Warfield, Catherine (Ann) Ware

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WARFIELD, Catherine (Ann) Ware

Born 6 June 1816, Natchez, Mississippi; died 21 May 1877, Louisville, Kentucky

Daughter of Nathaniel A. and Sarah Ellis Ware; married Robert E. Warfield, 1833

Catherine Ann Ware Warfield was brought up by her father, a major during the War of 1812 and an amateur scientist, who had strict notions about home education and the benefits of travel. Her mother was institutionalized for insanity after the birth of her second daughter in 1820. Nathaniel Ware then sold his property in Mississippi and moved with his children to Philadelphia, where he obtained tutors for his daughters' social education, while he taught them academic subjects at home. Each year the family traveled for educational purposes in both the South and the North. After her marriage, Warfield settled at her husband's home in Lexington, Kentucky. In 1857 she and her family moved to Beechmoor, an estate near Louisville, where she lived in comparative retirement until her death.

Warfield and her sister, Eleanor Ware Lee, wrote poetry together and, with their father's encouragement, published The Wife of Leon, and Other Poems in 1843, followed by The Indian Chamber, and Other Poems in 1846. While none of the verse is attributed specifically to either of the sisters, clear hints of Warfield's later work pervade the poetry's tone, settings, subjects, and themes: the pieces are generally sentimental, while insisting on rigid principles of conduct and on moral absolutes. They are often stilted, with conventional rhythms, rhymes, and forms; yet the emphasis on character, first person voices, and narrative suggests the strengths of Warfield's fiction.

She ceased writing for a time after her sister's death in 1849. Her calm and secluded life at Beechmoor, however, evidently provided the proper atmosphere for a return to writing; Warfield wrote steadily after her first novel, The Household of Bouverie was published in 1860. This novel is not only one of her best, it is characteristic of her fiction. It is a lengthy, somewhat autobiographical study of a fascinating criminal scientist, Erastus Bouverie, who tortures his wife and, obsessed by monomaniacal jealousy and possessiveness, uses strange chemical processes to maim and murder those he resents. The first part of the narrative is written from the point of view of Bouverie's granddaughter, Lilian; the story is carried on by a detached narrator after Lilian's death; and the last third of the novel consists almost entirely of excerpts from the diary of Bouverie's wife. The plot depends heavily on mystery, suspense, and sensationalism, and is not always psychologically sound. The strengths of The Household of Bouverie lie in its experiments with point of view and its sometimes sharply drawn details; in its sustained, if windy, narrative; and in its emphasis on women's responses to bizarre exploitation.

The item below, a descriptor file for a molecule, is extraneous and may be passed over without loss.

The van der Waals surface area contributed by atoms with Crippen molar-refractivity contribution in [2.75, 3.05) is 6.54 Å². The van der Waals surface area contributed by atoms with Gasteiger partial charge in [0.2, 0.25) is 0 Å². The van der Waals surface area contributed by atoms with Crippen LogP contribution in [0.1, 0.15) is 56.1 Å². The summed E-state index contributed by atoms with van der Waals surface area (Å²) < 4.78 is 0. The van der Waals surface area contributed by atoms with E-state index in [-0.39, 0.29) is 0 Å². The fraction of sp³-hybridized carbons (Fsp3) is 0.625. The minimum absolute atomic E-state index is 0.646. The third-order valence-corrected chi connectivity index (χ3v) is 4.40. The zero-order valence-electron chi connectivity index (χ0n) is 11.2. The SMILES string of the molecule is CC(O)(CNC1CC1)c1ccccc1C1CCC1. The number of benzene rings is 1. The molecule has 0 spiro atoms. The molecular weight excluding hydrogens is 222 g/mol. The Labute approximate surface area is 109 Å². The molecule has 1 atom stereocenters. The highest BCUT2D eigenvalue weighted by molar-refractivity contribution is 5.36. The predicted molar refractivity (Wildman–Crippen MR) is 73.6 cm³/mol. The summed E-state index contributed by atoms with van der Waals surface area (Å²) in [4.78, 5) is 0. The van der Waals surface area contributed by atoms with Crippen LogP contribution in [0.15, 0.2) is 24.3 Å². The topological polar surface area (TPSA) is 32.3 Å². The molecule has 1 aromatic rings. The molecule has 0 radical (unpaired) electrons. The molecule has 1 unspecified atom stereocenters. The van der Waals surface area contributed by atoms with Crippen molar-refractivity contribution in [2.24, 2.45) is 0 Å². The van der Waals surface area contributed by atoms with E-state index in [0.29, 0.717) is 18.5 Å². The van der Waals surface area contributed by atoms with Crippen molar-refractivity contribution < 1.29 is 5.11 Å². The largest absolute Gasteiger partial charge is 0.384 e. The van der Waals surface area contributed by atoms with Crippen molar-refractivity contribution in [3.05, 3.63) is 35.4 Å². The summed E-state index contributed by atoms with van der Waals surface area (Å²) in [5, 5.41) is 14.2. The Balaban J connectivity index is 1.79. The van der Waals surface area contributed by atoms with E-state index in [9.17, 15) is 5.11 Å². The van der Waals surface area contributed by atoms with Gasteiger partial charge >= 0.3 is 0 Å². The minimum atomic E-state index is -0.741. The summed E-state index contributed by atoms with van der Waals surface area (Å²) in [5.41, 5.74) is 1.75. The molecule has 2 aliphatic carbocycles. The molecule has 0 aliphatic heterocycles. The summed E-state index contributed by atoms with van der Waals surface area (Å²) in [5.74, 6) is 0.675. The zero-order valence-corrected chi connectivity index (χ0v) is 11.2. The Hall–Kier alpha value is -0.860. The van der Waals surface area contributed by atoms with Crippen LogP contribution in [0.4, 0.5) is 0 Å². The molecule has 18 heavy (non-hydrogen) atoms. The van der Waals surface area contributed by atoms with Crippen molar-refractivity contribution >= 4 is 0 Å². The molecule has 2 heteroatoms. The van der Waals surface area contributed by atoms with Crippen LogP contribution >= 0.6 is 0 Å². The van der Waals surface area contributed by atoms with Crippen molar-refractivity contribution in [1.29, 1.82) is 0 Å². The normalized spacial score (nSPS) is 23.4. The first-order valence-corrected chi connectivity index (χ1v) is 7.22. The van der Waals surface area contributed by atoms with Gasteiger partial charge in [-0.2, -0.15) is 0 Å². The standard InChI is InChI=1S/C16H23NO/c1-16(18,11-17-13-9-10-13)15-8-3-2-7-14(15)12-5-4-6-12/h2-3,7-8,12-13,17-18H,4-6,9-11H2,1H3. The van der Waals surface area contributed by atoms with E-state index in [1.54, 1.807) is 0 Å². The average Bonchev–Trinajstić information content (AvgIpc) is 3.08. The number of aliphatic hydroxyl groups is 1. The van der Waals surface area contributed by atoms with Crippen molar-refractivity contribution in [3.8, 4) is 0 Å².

In the story of the Bouveries, as throughout her writing, Warfield stresses primarily domestic tensions, but at times her social and political allegiances become explicit, as when she writes of the necessity of slavery, noting that "God intended the white man to govern the negro." The Civil War inspired Warfield to return to writing poetry, which she published in periodicals and anthologies. Her verse shows strong Confederate sympathies, as do her later novels.

Warfield deserves recognition in the history of American literature as one of the first female novelists of consequence in the South.

Other Works:

The Romance of the Green Seal (1866). The Romance of Beauseincourt: An Episode Extracted from the Retrospect of Miriam Monfort (1867; also published as Miriam's Memoirs, 1876). Miriam Monfort (1873; parts 1 and 2 published separately as Monfort Hall, Sea, and Shore, 1876). A Double Wedding; or, How She Was Won (1875). Hester Howard's Temptation (1875). Lady Ernestine; or, The Absent Lord of Rochester (1876). Ferne Fleming: A Novel (1877). The Cardinal's Daughter: A Sequel to "Ferne Fleming" (1877).


Brown, A., The Cabells and Their Kin (1895). Simpson, E. M., "The Meadows," in Bluegrass Houses (1932). Townsend, J. W., Kentucky in American Letters (Volume 1, 1913). Warfield, J. D., The Warfields of Maryland (1898).

Reference works:

LSL (1910). Southland Writers (Volume 1, 1870). Women of the South Distinguished in Literature (1861).